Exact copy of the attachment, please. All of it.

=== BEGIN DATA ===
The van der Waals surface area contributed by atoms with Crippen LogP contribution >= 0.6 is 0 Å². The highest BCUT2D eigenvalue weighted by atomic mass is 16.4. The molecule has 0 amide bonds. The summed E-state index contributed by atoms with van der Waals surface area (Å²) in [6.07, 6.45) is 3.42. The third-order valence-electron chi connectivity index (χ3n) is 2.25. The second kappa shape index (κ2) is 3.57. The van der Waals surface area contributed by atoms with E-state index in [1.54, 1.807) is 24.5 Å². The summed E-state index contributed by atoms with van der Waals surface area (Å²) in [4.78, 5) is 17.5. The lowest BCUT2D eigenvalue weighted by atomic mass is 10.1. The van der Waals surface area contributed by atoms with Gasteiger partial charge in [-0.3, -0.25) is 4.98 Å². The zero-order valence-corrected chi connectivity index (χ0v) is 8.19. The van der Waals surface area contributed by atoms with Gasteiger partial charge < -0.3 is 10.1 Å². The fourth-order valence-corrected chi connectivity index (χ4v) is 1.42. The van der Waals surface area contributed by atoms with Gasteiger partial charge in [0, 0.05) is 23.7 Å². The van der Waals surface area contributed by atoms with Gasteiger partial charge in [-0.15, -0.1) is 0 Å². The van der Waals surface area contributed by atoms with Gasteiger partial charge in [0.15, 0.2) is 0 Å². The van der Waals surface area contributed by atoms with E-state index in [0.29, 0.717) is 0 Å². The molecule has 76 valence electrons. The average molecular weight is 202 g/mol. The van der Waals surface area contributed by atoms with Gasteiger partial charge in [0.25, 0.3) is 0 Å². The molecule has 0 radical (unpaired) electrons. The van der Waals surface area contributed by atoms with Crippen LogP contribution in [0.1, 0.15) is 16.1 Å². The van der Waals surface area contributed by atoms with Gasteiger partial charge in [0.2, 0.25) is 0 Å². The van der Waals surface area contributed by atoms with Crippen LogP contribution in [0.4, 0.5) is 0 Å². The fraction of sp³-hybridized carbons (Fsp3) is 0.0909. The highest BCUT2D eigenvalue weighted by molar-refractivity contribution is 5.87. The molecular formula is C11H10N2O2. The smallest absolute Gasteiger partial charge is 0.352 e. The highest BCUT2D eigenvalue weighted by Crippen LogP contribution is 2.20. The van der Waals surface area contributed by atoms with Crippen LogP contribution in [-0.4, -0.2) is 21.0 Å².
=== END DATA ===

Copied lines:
The van der Waals surface area contributed by atoms with Crippen LogP contribution >= 0.6 is 0 Å². The highest BCUT2D eigenvalue weighted by atomic mass is 16.4. The molecule has 0 amide bonds. The summed E-state index contributed by atoms with van der Waals surface area (Å²) in [6.07, 6.45) is 3.42. The third-order valence-electron chi connectivity index (χ3n) is 2.25. The second kappa shape index (κ2) is 3.57. The van der Waals surface area contributed by atoms with E-state index in [1.54, 1.807) is 24.5 Å². The summed E-state index contributed by atoms with van der Waals surface area (Å²) in [4.78, 5) is 17.5. The lowest BCUT2D eigenvalue weighted by atomic mass is 10.1. The van der Waals surface area contributed by atoms with Gasteiger partial charge in [-0.3, -0.25) is 4.98 Å². The zero-order valence-corrected chi connectivity index (χ0v) is 8.19. The van der Waals surface area contributed by atoms with Gasteiger partial charge < -0.3 is 10.1 Å². The fourth-order valence-corrected chi connectivity index (χ4v) is 1.42. The van der Waals surface area contributed by atoms with Gasteiger partial charge in [0, 0.05) is 23.7 Å². The van der Waals surface area contributed by atoms with Gasteiger partial charge in [-0.15, -0.1) is 0 Å². The van der Waals surface area contributed by atoms with Gasteiger partial charge in [0.15, 0.2) is 0 Å². The van der Waals surface area contributed by atoms with E-state index in [0.29, 0.717) is 0 Å². The molecule has 76 valence electrons. The average molecular weight is 202 g/mol. The van der Waals surface area contributed by atoms with Gasteiger partial charge in [0.25, 0.3) is 0 Å². The molecule has 0 radical (unpaired) electrons. The van der Waals surface area contributed by atoms with Crippen LogP contribution in [0.1, 0.15) is 16.1 Å². The van der Waals surface area contributed by atoms with Gasteiger partial charge in [0.2, 0.25) is 0 Å². The van der Waals surface area contributed by atoms with Crippen LogP contribution in [0.4, 0.5) is 0 Å². The fraction of sp³-hybridized carbons (Fsp3) is 0.0909. The highest BCUT2D eigenvalue weighted by molar-refractivity contribution is 5.87. The molecular formula is C11H10N2O2. The smallest absolute Gasteiger partial charge is 0.352 e. The highest BCUT2D eigenvalue weighted by Crippen LogP contribution is 2.20. The van der Waals surface area contributed by atoms with Crippen LogP contribution in [-0.4, -0.2) is 21.0 Å².